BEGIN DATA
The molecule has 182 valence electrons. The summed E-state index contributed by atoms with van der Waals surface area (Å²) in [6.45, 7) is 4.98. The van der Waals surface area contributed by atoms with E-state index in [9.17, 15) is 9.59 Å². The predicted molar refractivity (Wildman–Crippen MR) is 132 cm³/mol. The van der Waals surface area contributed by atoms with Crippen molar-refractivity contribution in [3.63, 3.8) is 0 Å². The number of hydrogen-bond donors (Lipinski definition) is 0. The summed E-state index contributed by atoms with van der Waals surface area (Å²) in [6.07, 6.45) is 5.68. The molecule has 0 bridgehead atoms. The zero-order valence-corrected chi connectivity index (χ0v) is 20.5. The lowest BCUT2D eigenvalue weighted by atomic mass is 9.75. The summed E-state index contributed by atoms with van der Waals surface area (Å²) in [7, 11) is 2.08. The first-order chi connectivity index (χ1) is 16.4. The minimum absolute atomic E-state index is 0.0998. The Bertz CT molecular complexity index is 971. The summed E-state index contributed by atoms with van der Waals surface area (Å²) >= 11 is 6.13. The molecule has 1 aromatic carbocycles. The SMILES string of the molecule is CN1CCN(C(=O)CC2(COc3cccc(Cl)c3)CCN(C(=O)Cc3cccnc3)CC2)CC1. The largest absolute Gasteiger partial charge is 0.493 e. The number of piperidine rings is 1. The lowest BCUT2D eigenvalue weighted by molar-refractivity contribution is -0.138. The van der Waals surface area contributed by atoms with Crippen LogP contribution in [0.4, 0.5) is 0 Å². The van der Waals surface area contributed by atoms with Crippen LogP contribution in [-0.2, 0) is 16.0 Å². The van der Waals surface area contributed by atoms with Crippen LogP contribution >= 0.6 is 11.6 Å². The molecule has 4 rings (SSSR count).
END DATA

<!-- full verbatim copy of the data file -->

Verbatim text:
The molecule has 182 valence electrons. The summed E-state index contributed by atoms with van der Waals surface area (Å²) in [6.45, 7) is 4.98. The van der Waals surface area contributed by atoms with E-state index in [9.17, 15) is 9.59 Å². The predicted molar refractivity (Wildman–Crippen MR) is 132 cm³/mol. The van der Waals surface area contributed by atoms with Crippen molar-refractivity contribution in [3.63, 3.8) is 0 Å². The number of hydrogen-bond donors (Lipinski definition) is 0. The summed E-state index contributed by atoms with van der Waals surface area (Å²) in [6.07, 6.45) is 5.68. The molecule has 0 bridgehead atoms. The zero-order valence-corrected chi connectivity index (χ0v) is 20.5. The lowest BCUT2D eigenvalue weighted by atomic mass is 9.75. The summed E-state index contributed by atoms with van der Waals surface area (Å²) in [7, 11) is 2.08. The first-order chi connectivity index (χ1) is 16.4. The minimum absolute atomic E-state index is 0.0998. The Bertz CT molecular complexity index is 971. The summed E-state index contributed by atoms with van der Waals surface area (Å²) >= 11 is 6.13. The molecule has 1 aromatic carbocycles. The SMILES string of the molecule is CN1CCN(C(=O)CC2(COc3cccc(Cl)c3)CCN(C(=O)Cc3cccnc3)CC2)CC1. The largest absolute Gasteiger partial charge is 0.493 e. The number of piperidine rings is 1. The lowest BCUT2D eigenvalue weighted by molar-refractivity contribution is -0.138. The van der Waals surface area contributed by atoms with Crippen LogP contribution in [0.4, 0.5) is 0 Å². The van der Waals surface area contributed by atoms with Crippen LogP contribution in [-0.2, 0) is 16.0 Å². The van der Waals surface area contributed by atoms with Crippen LogP contribution >= 0.6 is 11.6 Å². The molecule has 4 rings (SSSR count).